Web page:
CATEGORIES Cinematical

Marking the opening of Alexandre Aja's Piranha 3-D, aka the film the Weinsteins didn't want (most) critics to see, it is time to go back into the archives and look at another creature feature. While "this summer 3-D shows its teeth", back in the 80's all we knew going into Critters was that "they bite." Not in a slang kinda way either. Critters, aka the film with the three-name actors, may have been just another ripoff in the wake of Gremlins (i.e. Ghoulies, Munchies, Hobgoblins) but it was certainly the best of 'em thanks to some actual fresh oddball ideas of its own.


The Mogwais for all we knew were just rare creatures from the Orient. But the Krites were from outer space and they didn't need to feed after midnight to get their sharp teeth. They would eat anything in sight no matter what time of day it was. After escaping from an interstellar prison, these fanged Tribbles make their way to Earth towards the Brown family farm. There was Mama Brown (Dee Wallace Stone), Papa Brown (Billy Green Bush), Brother Brown (Scott Grimes, now the voice of Steve Smith on American Dad and was Will Scarlet in Ridley Scott's Robin Hood) and Sister Brown (Nadine Van Der Velde, who went on not just to co-star in Munchies but win Emmys for writing children's programming). No, they were not Amish or Mormon, just the atypical farmhouse with homemade meals that may as well be given simple family monikers. Dad is even a bowler. My kind of guy.

And if the Krites had just wrecked havoc on the family for the final hour, that still might have been good enough. Except writers Stephen Herek and Domonic Muir gave them some help. Not just local help either in the comic relief Sheriff (M. Emmet Walsh) or the local drunk handyman (Don Opper) believing he receives messages from outer space through his cavity fillings. Two interstellar bounty hunters cooler than Gerard Butler will ever be with the ability to mask their lardhead appearances with faces from Earth. In Ug's case he becomes rocker Johnny "Power of the Night" Steele, played by Terrence Mann (who, contrary to the gag I once played on a schoolmate, was not part of the band responsible for Blinded By The Light.) We would have to wait for the sequel for Ug's partner to transform into a Playboy playmate and grow breasts, but that's only part of the reason to take a gander at the sequels. Part 3 featured a very young Leonardo DiCaprio in his film debut and Critters 4 had a pre-Tina Turner Angela Bassett.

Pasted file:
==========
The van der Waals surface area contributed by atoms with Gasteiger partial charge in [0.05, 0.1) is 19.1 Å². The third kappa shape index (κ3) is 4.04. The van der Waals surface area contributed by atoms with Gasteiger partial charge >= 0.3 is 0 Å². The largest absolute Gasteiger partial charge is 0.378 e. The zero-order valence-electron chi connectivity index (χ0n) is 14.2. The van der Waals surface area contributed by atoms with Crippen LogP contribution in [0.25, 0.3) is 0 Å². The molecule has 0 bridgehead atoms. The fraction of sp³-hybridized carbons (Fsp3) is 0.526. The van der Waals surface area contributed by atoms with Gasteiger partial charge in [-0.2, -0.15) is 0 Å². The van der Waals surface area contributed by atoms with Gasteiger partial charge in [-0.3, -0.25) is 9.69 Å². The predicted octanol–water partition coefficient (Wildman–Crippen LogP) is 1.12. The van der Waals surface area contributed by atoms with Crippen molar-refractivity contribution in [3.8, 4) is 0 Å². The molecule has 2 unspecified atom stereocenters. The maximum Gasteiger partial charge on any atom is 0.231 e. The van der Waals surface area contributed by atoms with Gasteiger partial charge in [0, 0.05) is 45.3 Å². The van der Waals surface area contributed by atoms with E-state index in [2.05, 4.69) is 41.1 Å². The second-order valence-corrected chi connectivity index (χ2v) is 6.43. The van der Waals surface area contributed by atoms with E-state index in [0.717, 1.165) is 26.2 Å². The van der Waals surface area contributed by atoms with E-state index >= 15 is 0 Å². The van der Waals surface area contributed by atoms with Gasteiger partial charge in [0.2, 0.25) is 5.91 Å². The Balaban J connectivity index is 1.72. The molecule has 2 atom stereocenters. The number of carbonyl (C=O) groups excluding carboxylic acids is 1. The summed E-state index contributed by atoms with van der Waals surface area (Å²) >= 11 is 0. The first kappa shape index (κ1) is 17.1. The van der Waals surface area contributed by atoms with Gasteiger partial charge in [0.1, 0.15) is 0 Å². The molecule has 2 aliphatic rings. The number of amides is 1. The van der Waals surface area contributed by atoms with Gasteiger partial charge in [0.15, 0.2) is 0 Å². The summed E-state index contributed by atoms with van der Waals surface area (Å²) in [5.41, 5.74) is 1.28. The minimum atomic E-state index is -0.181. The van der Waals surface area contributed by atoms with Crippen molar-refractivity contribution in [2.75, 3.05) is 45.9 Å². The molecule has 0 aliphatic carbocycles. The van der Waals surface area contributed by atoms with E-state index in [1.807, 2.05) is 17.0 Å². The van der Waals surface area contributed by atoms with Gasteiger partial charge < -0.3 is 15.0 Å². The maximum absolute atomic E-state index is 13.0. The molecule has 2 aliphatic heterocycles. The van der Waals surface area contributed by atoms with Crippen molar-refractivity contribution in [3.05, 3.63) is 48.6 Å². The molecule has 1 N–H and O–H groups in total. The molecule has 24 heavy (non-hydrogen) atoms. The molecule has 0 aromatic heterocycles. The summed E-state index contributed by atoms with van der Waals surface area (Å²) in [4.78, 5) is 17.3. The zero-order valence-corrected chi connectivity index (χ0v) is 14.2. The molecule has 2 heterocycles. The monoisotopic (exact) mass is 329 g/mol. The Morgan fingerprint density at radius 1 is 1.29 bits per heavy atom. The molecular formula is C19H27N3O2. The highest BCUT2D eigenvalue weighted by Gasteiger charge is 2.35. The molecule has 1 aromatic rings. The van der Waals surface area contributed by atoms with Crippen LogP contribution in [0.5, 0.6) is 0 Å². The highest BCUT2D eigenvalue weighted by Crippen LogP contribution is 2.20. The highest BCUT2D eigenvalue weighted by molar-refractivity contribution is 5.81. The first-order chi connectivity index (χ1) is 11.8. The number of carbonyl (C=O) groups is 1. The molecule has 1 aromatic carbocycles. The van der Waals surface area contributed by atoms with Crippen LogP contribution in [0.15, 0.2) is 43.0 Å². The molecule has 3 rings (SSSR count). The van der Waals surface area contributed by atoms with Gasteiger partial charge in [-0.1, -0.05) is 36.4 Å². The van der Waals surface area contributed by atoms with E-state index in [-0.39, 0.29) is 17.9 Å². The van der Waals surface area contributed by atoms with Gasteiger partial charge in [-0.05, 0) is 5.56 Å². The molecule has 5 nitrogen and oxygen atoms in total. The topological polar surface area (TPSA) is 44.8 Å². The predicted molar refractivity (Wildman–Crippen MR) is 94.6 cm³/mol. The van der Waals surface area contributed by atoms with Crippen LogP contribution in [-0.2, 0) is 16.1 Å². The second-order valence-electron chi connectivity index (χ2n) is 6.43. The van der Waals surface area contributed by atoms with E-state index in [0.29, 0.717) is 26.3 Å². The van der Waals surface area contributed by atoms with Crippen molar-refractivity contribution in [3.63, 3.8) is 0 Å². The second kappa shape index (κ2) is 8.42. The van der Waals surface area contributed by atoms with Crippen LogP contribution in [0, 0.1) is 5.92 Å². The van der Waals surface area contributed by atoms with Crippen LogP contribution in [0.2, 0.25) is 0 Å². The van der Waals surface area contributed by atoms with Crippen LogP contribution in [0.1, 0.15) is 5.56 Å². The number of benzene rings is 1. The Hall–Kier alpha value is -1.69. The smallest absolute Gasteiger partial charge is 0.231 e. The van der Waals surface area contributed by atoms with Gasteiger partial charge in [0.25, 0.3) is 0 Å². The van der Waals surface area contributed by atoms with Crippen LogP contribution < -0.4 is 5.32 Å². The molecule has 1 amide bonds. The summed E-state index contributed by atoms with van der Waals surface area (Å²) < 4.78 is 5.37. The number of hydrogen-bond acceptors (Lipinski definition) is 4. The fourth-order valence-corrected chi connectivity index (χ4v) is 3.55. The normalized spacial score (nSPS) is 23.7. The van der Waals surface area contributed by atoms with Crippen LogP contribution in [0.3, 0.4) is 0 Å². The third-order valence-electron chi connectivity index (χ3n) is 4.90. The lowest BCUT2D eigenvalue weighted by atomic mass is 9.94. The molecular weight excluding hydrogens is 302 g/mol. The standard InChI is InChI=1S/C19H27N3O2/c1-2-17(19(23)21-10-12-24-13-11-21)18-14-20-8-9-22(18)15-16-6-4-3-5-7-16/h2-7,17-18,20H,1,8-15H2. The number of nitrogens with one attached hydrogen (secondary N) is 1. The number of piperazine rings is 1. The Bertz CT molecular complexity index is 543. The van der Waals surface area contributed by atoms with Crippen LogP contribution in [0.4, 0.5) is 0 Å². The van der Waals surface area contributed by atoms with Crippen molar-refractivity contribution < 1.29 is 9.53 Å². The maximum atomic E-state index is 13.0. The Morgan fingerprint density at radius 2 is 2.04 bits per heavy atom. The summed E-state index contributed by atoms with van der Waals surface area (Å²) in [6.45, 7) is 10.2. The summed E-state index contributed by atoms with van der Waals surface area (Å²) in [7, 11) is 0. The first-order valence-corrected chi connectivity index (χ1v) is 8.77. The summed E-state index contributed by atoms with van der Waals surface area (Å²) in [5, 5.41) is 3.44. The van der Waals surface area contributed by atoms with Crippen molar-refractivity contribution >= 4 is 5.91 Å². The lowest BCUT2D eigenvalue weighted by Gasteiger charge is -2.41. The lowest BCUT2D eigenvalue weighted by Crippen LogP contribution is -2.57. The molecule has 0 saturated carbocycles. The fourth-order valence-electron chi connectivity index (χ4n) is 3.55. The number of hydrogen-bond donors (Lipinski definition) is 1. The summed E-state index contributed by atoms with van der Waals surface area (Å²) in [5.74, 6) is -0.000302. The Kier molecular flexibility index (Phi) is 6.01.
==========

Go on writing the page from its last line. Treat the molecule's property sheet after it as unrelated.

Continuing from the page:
The first two Critters are the most fun though (especially as the little guys get bigger and bigger) and the original was well aware of recent '80s fantasy. Gremlins notwithstanding, one could say it borrowed its ugly aliens taking human forms from last week's Cinestalgia entry, The Last Starfighter. Papa's bowling shirt had a Ghostbusters-like logo on the back and the bounty hunters lay waste to the farmhouse, Sedgewick Hotel-style. Herek also has some fun with Grimes trying to get of school by faking a high temperature. You can't fool Dee Wallace twice there. An E.T. doll even makes an appearance during the Critters' mini-musical montage that unfortunately featured no breakdancing or Phoebe Cates.

Even at only 81 minutes, Critters was certainly a bit bloodier than Gremlins. A ponytailed Billy Zane ("the dork from New York") loses a finger and has his stomach chewed upon. Poor Billy Green Bush has more bites taken out of him than someone at a True Blood viewing party by Precious' house. Like Gremlins though, it was also a successful blend of horror and humor, a task that the generally humorless Alexandre Aja is now hoping to find with his Piranha remake. New Line wasn't afraid to show critics Critters back in the day. Siskel & Ebert even gave it "two thumbs up." What was Dimension afraid of? Piranha 3-D may turn out to be the best reviewed film of the week.